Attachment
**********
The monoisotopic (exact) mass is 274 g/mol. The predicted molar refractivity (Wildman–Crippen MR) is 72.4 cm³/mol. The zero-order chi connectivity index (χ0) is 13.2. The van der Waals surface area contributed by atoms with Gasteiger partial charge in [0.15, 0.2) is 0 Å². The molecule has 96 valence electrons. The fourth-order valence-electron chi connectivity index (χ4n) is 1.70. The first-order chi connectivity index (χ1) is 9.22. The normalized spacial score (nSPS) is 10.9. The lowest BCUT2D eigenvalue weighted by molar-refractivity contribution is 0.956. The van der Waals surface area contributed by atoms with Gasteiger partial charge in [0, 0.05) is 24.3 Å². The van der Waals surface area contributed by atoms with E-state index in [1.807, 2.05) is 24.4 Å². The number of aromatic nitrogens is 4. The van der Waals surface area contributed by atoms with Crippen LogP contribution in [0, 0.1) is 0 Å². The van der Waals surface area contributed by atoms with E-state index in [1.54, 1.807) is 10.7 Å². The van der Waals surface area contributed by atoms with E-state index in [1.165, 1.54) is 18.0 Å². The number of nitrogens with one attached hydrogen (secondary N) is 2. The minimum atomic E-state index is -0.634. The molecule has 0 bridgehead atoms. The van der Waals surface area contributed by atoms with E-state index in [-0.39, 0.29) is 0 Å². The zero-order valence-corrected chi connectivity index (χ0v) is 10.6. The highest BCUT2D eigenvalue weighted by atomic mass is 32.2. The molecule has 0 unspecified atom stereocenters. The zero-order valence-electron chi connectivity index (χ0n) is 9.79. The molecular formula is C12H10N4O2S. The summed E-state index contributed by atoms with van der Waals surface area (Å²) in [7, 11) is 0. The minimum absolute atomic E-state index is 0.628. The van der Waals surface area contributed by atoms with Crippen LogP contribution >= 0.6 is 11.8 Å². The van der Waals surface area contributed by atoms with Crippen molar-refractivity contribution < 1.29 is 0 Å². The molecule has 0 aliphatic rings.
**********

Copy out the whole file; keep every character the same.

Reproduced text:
The monoisotopic (exact) mass is 274 g/mol. The predicted molar refractivity (Wildman–Crippen MR) is 72.4 cm³/mol. The zero-order chi connectivity index (χ0) is 13.2. The van der Waals surface area contributed by atoms with Gasteiger partial charge in [0.15, 0.2) is 0 Å². The molecule has 96 valence electrons. The fourth-order valence-electron chi connectivity index (χ4n) is 1.70. The first-order chi connectivity index (χ1) is 9.22. The normalized spacial score (nSPS) is 10.9. The lowest BCUT2D eigenvalue weighted by molar-refractivity contribution is 0.956. The van der Waals surface area contributed by atoms with Gasteiger partial charge in [0, 0.05) is 24.3 Å². The van der Waals surface area contributed by atoms with E-state index in [1.807, 2.05) is 24.4 Å². The number of aromatic nitrogens is 4. The van der Waals surface area contributed by atoms with Crippen LogP contribution in [0, 0.1) is 0 Å². The van der Waals surface area contributed by atoms with E-state index in [1.54, 1.807) is 10.7 Å². The van der Waals surface area contributed by atoms with E-state index in [1.165, 1.54) is 18.0 Å². The number of nitrogens with one attached hydrogen (secondary N) is 2. The minimum atomic E-state index is -0.634. The molecule has 0 bridgehead atoms. The van der Waals surface area contributed by atoms with E-state index in [-0.39, 0.29) is 0 Å². The zero-order valence-corrected chi connectivity index (χ0v) is 10.6. The highest BCUT2D eigenvalue weighted by atomic mass is 32.2. The molecule has 0 unspecified atom stereocenters. The zero-order valence-electron chi connectivity index (χ0n) is 9.79. The molecular formula is C12H10N4O2S. The summed E-state index contributed by atoms with van der Waals surface area (Å²) in [7, 11) is 0. The minimum absolute atomic E-state index is 0.628. The van der Waals surface area contributed by atoms with Crippen LogP contribution >= 0.6 is 11.8 Å². The van der Waals surface area contributed by atoms with Crippen molar-refractivity contribution < 1.29 is 0 Å². The molecule has 0 aliphatic rings.